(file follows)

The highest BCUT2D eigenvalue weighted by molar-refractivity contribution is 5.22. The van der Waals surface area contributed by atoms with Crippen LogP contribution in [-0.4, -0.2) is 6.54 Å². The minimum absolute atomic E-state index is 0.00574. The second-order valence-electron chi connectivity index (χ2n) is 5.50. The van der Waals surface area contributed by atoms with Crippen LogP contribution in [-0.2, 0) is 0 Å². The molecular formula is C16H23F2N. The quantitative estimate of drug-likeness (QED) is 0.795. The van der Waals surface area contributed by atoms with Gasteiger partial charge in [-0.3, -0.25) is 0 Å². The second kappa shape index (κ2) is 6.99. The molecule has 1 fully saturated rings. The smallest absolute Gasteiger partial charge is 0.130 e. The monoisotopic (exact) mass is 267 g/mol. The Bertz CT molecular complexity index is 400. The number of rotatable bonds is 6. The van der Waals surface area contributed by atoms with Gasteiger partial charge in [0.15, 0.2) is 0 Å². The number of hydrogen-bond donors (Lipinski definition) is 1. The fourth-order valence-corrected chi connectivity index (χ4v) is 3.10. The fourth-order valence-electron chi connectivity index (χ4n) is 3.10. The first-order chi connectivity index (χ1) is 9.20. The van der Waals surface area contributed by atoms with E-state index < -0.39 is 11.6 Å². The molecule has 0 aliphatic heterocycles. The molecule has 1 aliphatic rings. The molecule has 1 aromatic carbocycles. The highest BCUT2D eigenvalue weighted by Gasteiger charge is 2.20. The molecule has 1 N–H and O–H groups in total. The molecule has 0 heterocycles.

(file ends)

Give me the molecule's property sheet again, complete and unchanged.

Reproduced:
The highest BCUT2D eigenvalue weighted by molar-refractivity contribution is 5.22. The van der Waals surface area contributed by atoms with Crippen LogP contribution in [-0.4, -0.2) is 6.54 Å². The minimum absolute atomic E-state index is 0.00574. The second-order valence-electron chi connectivity index (χ2n) is 5.50. The van der Waals surface area contributed by atoms with Crippen LogP contribution in [-0.2, 0) is 0 Å². The molecular formula is C16H23F2N. The quantitative estimate of drug-likeness (QED) is 0.795. The van der Waals surface area contributed by atoms with Gasteiger partial charge in [-0.3, -0.25) is 0 Å². The second kappa shape index (κ2) is 6.99. The molecule has 1 fully saturated rings. The smallest absolute Gasteiger partial charge is 0.130 e. The monoisotopic (exact) mass is 267 g/mol. The Bertz CT molecular complexity index is 400. The number of rotatable bonds is 6. The van der Waals surface area contributed by atoms with Gasteiger partial charge in [0.15, 0.2) is 0 Å². The number of hydrogen-bond donors (Lipinski definition) is 1. The fourth-order valence-corrected chi connectivity index (χ4v) is 3.10. The fourth-order valence-electron chi connectivity index (χ4n) is 3.10. The first-order chi connectivity index (χ1) is 9.20. The van der Waals surface area contributed by atoms with E-state index < -0.39 is 11.6 Å². The molecule has 0 aliphatic heterocycles. The molecule has 1 aliphatic rings. The molecule has 1 aromatic carbocycles. The highest BCUT2D eigenvalue weighted by Gasteiger charge is 2.20. The molecule has 1 N–H and O–H groups in total. The molecule has 0 heterocycles.